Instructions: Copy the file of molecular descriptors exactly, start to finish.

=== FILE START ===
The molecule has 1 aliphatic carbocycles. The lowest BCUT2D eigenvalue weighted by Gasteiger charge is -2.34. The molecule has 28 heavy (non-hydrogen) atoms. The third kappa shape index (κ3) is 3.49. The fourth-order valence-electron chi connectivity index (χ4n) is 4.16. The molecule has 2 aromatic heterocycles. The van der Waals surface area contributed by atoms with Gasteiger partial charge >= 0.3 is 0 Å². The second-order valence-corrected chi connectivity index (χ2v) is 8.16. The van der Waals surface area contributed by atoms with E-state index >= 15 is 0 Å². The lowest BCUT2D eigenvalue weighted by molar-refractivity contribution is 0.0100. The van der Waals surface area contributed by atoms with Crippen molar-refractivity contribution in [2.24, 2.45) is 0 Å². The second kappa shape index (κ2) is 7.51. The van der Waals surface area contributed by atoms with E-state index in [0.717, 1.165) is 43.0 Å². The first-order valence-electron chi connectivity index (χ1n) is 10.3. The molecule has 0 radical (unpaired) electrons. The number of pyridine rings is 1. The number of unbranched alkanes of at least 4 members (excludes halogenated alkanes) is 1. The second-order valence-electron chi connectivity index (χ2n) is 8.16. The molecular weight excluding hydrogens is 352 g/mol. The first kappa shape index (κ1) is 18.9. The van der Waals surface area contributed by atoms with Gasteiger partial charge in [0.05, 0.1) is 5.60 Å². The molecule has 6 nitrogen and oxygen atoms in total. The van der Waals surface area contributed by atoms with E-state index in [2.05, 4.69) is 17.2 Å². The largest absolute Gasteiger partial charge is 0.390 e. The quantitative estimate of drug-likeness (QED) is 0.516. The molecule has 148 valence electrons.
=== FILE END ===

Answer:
The molecule has 1 aliphatic carbocycles. The lowest BCUT2D eigenvalue weighted by Gasteiger charge is -2.34. The molecule has 28 heavy (non-hydrogen) atoms. The third kappa shape index (κ3) is 3.49. The fourth-order valence-electron chi connectivity index (χ4n) is 4.16. The molecule has 2 aromatic heterocycles. The van der Waals surface area contributed by atoms with Gasteiger partial charge >= 0.3 is 0 Å². The second-order valence-corrected chi connectivity index (χ2v) is 8.16. The van der Waals surface area contributed by atoms with E-state index >= 15 is 0 Å². The lowest BCUT2D eigenvalue weighted by molar-refractivity contribution is 0.0100. The van der Waals surface area contributed by atoms with Crippen molar-refractivity contribution in [2.24, 2.45) is 0 Å². The second kappa shape index (κ2) is 7.51. The van der Waals surface area contributed by atoms with E-state index in [0.717, 1.165) is 43.0 Å². The first-order valence-electron chi connectivity index (χ1n) is 10.3. The molecule has 0 radical (unpaired) electrons. The number of pyridine rings is 1. The number of unbranched alkanes of at least 4 members (excludes halogenated alkanes) is 1. The second-order valence-electron chi connectivity index (χ2n) is 8.16. The molecular weight excluding hydrogens is 352 g/mol. The first kappa shape index (κ1) is 18.9. The van der Waals surface area contributed by atoms with Gasteiger partial charge in [0.05, 0.1) is 5.60 Å². The molecule has 6 nitrogen and oxygen atoms in total. The van der Waals surface area contributed by atoms with E-state index in [2.05, 4.69) is 17.2 Å². The largest absolute Gasteiger partial charge is 0.390 e. The quantitative estimate of drug-likeness (QED) is 0.516. The molecule has 148 valence electrons.